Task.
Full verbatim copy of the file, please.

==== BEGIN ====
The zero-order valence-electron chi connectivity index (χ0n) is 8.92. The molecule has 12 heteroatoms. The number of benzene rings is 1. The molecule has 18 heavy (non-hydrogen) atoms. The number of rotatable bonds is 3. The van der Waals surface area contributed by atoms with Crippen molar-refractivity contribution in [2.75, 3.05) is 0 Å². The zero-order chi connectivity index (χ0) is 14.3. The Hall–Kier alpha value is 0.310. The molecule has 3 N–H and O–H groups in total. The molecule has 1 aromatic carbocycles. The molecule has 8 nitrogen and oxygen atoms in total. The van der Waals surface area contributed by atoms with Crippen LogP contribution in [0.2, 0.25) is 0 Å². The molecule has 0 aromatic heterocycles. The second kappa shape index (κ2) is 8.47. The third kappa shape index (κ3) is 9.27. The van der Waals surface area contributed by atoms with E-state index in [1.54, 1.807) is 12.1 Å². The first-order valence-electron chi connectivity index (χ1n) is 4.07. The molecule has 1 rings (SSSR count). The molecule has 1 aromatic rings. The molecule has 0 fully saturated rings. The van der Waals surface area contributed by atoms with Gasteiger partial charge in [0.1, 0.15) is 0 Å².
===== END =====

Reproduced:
The zero-order valence-electron chi connectivity index (χ0n) is 8.92. The molecule has 12 heteroatoms. The number of benzene rings is 1. The molecule has 18 heavy (non-hydrogen) atoms. The number of rotatable bonds is 3. The van der Waals surface area contributed by atoms with Crippen molar-refractivity contribution in [2.75, 3.05) is 0 Å². The zero-order chi connectivity index (χ0) is 14.3. The Hall–Kier alpha value is 0.310. The molecule has 3 N–H and O–H groups in total. The molecule has 1 aromatic carbocycles. The molecule has 8 nitrogen and oxygen atoms in total. The van der Waals surface area contributed by atoms with Crippen LogP contribution in [0.2, 0.25) is 0 Å². The molecule has 0 aromatic heterocycles. The second kappa shape index (κ2) is 8.47. The third kappa shape index (κ3) is 9.27. The van der Waals surface area contributed by atoms with E-state index in [1.54, 1.807) is 12.1 Å². The first-order valence-electron chi connectivity index (χ1n) is 4.07. The molecule has 1 rings (SSSR count). The molecule has 1 aromatic rings. The molecule has 0 fully saturated rings. The van der Waals surface area contributed by atoms with Gasteiger partial charge in [0.1, 0.15) is 0 Å².